Diseases & Conditions
What is chlamydia?
Chlamydia is a common sexually transmitted disease caused by a very small parasitic bacterium. People who have chlamydia do not develop signs and symptoms. However, chlamydia can cause health problems in the later stages like permanent damage to a woman's reproductive system, making it difficult or impossible for her to get pregnant later on.1
Each year there are estimated 131 million new infections with chlamydia worldwide.2
What causes chlamydia?
Chlamydia is an infection with Chlamydia trachomatis bacteria. When a person is infected, the bacteria are present in the reproductive system and can be transmitted to another person through sexual intercourse.3
It is also possible that a mother spreads chlamydia to her child during delivery causing eye infection in the newborn.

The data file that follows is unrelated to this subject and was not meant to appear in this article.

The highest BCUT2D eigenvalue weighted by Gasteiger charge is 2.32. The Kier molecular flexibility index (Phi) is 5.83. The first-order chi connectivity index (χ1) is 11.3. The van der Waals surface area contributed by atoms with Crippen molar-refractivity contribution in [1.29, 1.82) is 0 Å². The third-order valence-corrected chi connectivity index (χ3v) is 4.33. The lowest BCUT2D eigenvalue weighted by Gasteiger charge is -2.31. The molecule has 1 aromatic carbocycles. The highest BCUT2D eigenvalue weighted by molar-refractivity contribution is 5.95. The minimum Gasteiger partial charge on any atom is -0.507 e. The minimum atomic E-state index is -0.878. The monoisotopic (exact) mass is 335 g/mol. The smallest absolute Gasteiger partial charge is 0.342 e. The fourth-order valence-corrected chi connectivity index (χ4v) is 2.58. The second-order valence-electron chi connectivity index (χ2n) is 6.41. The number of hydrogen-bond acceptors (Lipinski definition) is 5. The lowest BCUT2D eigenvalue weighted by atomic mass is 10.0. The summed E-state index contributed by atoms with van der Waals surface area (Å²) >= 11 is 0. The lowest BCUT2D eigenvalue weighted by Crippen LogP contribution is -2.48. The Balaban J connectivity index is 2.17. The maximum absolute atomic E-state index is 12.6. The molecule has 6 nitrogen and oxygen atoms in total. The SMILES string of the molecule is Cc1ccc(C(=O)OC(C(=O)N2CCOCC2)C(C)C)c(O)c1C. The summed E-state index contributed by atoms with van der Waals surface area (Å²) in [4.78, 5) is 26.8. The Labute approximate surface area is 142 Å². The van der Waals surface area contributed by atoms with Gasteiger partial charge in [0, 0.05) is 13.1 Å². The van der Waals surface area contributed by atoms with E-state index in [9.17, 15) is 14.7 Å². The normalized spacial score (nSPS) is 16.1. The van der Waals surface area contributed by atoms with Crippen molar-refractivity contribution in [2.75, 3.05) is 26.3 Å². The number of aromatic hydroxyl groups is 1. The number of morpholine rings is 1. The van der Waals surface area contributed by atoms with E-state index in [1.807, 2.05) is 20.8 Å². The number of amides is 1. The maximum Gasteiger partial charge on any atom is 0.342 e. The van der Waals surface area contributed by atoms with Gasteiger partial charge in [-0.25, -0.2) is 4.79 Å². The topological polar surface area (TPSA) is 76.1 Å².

What are the risk factors for chlamydia?
Factors that increase the risk of getting infected with chlamydia include:4
What are the symptoms of chlamydia?
Most people who have chlamydia do not notice any signs or symptoms. If they do get symptoms, the most common include:5
How is chlamydia diagnosed?
Tests required to diagnose chlamydia include:6
How is chlamydia treated?
Chlamydia is treated with medications such as antibiotics. The infection resolves within one to two weeks. During that time, a patient should abstain from sex. Otherwise, the infection will be transmitted to the partner.
How is chlamydia prevented?
In order to avoid chlamydia, a person can do the following: